What is a root canal?
Root canal treatment is the removal of the tooth’s pulp, which is a small thread-like tissue in the center of the tooth. Disease, infection or any kind of damage to this pulp can result in severe tooth pain. To alleviate the pain, the pulp must be removed. Once the damaged pulp is removed, the remaining space is cleaned, shaped and filled. This procedure seals off the root canal. Root canal treatment nowadays saves many teeth which, years ago, would simply have been pulled.
The most common causes of pulp damage are: 1) A cracked tooth, 2) A deep cavity, or 3) An injury to a tooth, caused, for example, by a blow to the jaw, either recently or in the past.
Once the pulp is infected or dead, if left untreated, pus can build up at the root tip in the jawbone, forming an abscess. An abscess can destroy the bone surrounding the tooth and cause severe pain.
How is a root canal done?
Root canal treatment consists of several steps, usually requiring either one or two office visits, depending on the situation. These steps are:
- First, an opening is made through the back of a front tooth, or the crown of a molar or pre-molar.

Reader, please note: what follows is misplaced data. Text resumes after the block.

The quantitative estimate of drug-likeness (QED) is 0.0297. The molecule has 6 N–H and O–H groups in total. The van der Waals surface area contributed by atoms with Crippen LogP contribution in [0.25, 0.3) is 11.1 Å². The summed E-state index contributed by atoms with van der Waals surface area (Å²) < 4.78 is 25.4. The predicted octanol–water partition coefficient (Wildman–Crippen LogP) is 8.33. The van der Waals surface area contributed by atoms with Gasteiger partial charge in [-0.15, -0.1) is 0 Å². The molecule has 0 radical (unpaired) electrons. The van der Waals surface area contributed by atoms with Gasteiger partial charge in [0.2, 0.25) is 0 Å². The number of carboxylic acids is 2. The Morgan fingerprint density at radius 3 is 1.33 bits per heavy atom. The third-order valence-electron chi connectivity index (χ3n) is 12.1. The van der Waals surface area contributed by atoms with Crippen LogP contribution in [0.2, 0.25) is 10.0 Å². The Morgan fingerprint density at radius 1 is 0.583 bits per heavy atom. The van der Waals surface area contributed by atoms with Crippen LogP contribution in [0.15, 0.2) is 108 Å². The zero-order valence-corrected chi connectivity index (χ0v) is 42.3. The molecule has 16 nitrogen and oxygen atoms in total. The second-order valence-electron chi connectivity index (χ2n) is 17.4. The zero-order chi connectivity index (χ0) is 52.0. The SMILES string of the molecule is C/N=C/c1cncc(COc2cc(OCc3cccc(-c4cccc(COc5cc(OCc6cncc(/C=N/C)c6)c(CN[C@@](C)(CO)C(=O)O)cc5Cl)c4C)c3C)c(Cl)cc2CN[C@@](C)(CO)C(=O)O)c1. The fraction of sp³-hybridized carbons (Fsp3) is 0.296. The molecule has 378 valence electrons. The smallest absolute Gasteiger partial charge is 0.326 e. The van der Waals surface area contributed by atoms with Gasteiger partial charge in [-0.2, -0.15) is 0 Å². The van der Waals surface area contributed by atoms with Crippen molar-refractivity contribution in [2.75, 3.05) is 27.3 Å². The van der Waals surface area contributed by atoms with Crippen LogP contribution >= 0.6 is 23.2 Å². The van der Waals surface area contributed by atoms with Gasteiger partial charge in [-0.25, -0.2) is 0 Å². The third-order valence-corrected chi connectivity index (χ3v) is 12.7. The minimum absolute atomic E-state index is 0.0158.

- After the damaged pulp is removed, the pulp chamber and root canals are cleaned, enlarged and shaped in preparation for being filled.
- If more than one office visit is needed, a temporary filling is placed in the crown opening to protect the tooth between office visits.
- On the next visit, the temporary filling is removed and a tapered, rubbery material, called “gutta-percha,” is inserted into each of the root canals and then sealed into place with cement. If necessary, a plastic or metal rod is sometimes inserted into the tooth for structural support. This procedure is called a “post and core.”
- Finally, a crown is usually placed over the tooth to restore it to its natural shape and appearance.
How long will a restored tooth last?
Your root canal treated and restored tooth can last a lifetime with proper dental care. Because decay can still occur in treated teeth, good oral hygiene and regular dental exams are necessary to ward off future problems.
After the pulp is removed, the tooth is essentially “dead,” and over time can become brittle and prone to fracture. Therefore, it is best to have a crown placed on the tooth after root canal treatment.